males and 5359 (58.1%) females] participating in the cross sectional phase of the TLGS from 1998-2001 entered this study. Comparison between the two criteria was performed excluding known cases of diabetes mellitus.Medical history and clinical examinationAll invited participants, after giving informed written consent, were studied by trained physicians according to a uniform protocol. Demographic and lifestyle information were obtained using a standard and validated questionnaire.For measuring blood pressure, the participants remained seated for 15 minutes, when a qualified physician measured blood pressure according to standard protocol, two times after one more measurement for determining peak inflation level using a standard mercury sphygmomanometer, calibrated by the Iranian Institue of Standards and Industrial Researchs. Anthropometic measurements were taken with shoes removed and the participans wearing lightweight clothing. Weight and height were measured according to the standard protocol. Waist circumference was measured at the level of the umbilicus and hip circumference was measured over light clothing at the widest girth of the hip. Body mass index was calculated by dividing the weight in kilograms to the square of height in meters.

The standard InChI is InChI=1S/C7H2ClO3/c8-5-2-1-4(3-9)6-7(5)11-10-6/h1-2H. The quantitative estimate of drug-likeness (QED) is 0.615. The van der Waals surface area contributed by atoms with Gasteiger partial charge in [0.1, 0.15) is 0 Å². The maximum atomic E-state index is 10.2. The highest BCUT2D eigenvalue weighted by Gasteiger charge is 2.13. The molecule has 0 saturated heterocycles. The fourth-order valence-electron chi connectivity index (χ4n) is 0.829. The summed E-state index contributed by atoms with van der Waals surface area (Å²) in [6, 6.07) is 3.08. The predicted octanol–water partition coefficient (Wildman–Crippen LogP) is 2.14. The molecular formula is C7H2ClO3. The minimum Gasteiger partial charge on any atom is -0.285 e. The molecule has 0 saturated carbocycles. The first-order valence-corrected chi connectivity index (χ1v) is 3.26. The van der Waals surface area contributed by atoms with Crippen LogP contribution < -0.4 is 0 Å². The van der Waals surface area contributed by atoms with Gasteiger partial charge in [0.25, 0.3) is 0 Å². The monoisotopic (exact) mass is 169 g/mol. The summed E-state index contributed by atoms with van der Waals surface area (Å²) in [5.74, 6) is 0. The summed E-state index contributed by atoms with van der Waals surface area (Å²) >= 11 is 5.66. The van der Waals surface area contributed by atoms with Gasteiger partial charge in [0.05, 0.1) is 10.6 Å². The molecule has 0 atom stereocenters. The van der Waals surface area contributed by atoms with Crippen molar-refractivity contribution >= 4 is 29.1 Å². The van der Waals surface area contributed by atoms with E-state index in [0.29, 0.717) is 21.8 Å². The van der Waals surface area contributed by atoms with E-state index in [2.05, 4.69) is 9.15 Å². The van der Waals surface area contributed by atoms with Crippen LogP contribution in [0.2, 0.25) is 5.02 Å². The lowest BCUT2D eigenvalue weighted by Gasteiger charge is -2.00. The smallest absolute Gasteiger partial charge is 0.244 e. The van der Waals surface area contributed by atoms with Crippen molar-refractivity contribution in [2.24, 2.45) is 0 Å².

Serum glucose analysis

A blood samples was drawn between 7:00 and 9:00 AM from all study participants after 12-14 hours overnight fast, and 82.5g glucose monohydrate solution (equivalent to 75g anhydrous glucose; Cerestar EP, Spain) was then administered orally. Blood samples were obtained 120 minutes after the ingestion of glucose load, taken in sitting position according to the standard protocol and centrifuged in 3050 minutes after collection. All blood glucose analyses were carried out at the TLGS research laboratory on the day of blood collection by selectra 2-auto analyzer (vital scientific, Spankern, Netherlands). Glucose was

 

Table 1. Distribution of glucose status according to WHO and ADA criteria in various age groups of Tehranian adults, excluding known diabetic patients

 
  WHO*     ADA†  
Age (years)     
  Normal IGT DM Normal IFG DM
20-29      
1825
96.5‡
3.1
0.4
98.6
1.0
0.3
30-39  
2457
89.4
8.5
2.1
96.5
2.6
1.0
40-49     
1790
76.9 
15.7
7.4
90.0
6.1
3.9
50-59  
1338 69.4 19.7 10.9 85.4
8.1 6.5
60-69      
1053
63.3
23.1
13.6
84.4
8.1
7.5
≥ 70      
320
56.6
28.4
15.
80.9
12.2
6.9
Total      
8783
80.9
13.0
6.0
91.9
4.8
3.3

* WHO criteria, 2hPG: normal <140,IGT 140-199, DM ≥ 200 mg/dL